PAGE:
Taking a moment to think this through, it then dawned on me that all of the racket was being made by the furnace, which had just kicked in because the temperature had obviously dropped during the night. The rest of the guys had a similar experience, and we all came to the conclusion that it might be better to simply throw on an extra blanket if need be, rather than have the damn thing keep us awake half the night.
The weather app nailed it, because right after breakfast, the wind began to pick up speed, and it started to rain.
We all went out, but because the wind was making it a real challenge to hold any kind of a line while trolling, after an hour or so, Kenny and I decided we had had enough of this nonsense, and went back to the lodge.
By 1pm it had started to calm down, so off we went, and for the first hour fished locally, catching 6 rather small ones in the process. The wind continued to drop, so we made a run to Lunch Island, and upon arrival, while it was still somewhat cool, the lake was as flat as a pancake. We had several strikes, but only picked up one trout that was really nothing to write home about.
Next on the list of places Chris had marked was one called “Steve’s Nut Sack.” Ostensibly it was named after Steve “The Fly’n Hawaiian” Gardner, and which I’m choosing to believe was in reference to Steve as a whole, and not just his, well, you know.
Anyway, given how it appears on the map, it’s very aptly named, but there was not a fish to be found.
By this time Kenny’s Pike itch was in need of a scratch, so it was on to Beaver Inlet. We caught 15, with the biggest being his 32 incher.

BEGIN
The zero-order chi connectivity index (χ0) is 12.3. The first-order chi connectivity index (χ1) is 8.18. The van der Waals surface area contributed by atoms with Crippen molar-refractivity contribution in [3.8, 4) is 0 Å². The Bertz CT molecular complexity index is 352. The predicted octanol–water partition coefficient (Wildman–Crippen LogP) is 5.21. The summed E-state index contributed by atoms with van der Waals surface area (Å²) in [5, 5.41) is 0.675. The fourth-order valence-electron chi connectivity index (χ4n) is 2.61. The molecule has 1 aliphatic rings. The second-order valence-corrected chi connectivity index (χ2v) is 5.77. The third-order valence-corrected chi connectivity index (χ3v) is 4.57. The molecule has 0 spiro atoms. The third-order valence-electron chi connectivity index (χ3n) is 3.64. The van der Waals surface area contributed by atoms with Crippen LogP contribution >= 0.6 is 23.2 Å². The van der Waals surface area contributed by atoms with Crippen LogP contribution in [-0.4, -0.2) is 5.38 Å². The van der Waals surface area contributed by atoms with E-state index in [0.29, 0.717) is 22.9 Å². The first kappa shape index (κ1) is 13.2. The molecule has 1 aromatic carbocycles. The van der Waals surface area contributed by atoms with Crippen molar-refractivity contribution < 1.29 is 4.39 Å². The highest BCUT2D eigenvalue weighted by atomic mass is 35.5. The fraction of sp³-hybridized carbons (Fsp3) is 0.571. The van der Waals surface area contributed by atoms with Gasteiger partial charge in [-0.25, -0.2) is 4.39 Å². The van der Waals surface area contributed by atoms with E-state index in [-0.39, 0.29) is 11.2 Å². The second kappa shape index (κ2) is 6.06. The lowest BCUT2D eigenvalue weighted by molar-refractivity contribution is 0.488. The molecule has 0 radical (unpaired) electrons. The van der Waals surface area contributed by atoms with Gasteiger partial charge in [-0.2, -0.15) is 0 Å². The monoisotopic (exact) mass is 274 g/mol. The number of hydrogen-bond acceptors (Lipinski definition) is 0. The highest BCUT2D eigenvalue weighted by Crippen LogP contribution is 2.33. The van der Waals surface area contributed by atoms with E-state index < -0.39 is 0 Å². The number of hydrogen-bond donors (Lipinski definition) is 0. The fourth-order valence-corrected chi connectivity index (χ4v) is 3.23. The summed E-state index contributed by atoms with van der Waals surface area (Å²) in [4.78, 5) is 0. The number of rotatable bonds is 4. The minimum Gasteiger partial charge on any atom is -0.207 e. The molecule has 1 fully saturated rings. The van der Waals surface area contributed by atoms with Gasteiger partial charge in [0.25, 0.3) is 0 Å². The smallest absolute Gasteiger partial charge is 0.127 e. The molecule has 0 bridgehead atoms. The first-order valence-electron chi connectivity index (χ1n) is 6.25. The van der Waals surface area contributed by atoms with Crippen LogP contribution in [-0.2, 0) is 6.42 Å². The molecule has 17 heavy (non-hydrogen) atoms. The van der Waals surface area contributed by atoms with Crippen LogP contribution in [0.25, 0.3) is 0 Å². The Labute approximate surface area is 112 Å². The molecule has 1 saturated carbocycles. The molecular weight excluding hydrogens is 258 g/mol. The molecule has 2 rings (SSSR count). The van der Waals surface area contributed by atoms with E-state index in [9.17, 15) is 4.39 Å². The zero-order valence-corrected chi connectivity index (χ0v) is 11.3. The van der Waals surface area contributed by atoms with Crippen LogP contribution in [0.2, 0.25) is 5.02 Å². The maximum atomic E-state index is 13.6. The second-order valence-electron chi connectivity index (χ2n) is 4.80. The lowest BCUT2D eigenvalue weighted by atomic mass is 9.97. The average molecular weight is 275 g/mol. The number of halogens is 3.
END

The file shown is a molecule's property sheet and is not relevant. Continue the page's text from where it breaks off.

Rohan and Mike had fished Lunch Island earlier in the day, and Rohan caught one that stretched the tape to 40 inches. Hank, Mark and Jan had braved the winds this morning and made their way south, and it paid off as they caught 50, although none of them topped 20 pounds.
Weather permitting, we were planning to head due south tomorrow, both to fish some new water, and a few places we had visited in the past.
No - It’s Not Just Another Shaggy Dog Story
The day started off overcast with light winds, perfect conditions actually, as we planned on doing a fair amount of travelling today.
Our fist port of call is what I call 3rd Bay, which at a speed of 24 kmph, is about a 45 minute run from the lodge. We started fishing along the south shore, and by the time we came up to the beginning of what, back in the Arctic Circle days, was known as “Hog Narrows”, had caught 4, with Kenny’s 18 pounder leading the way.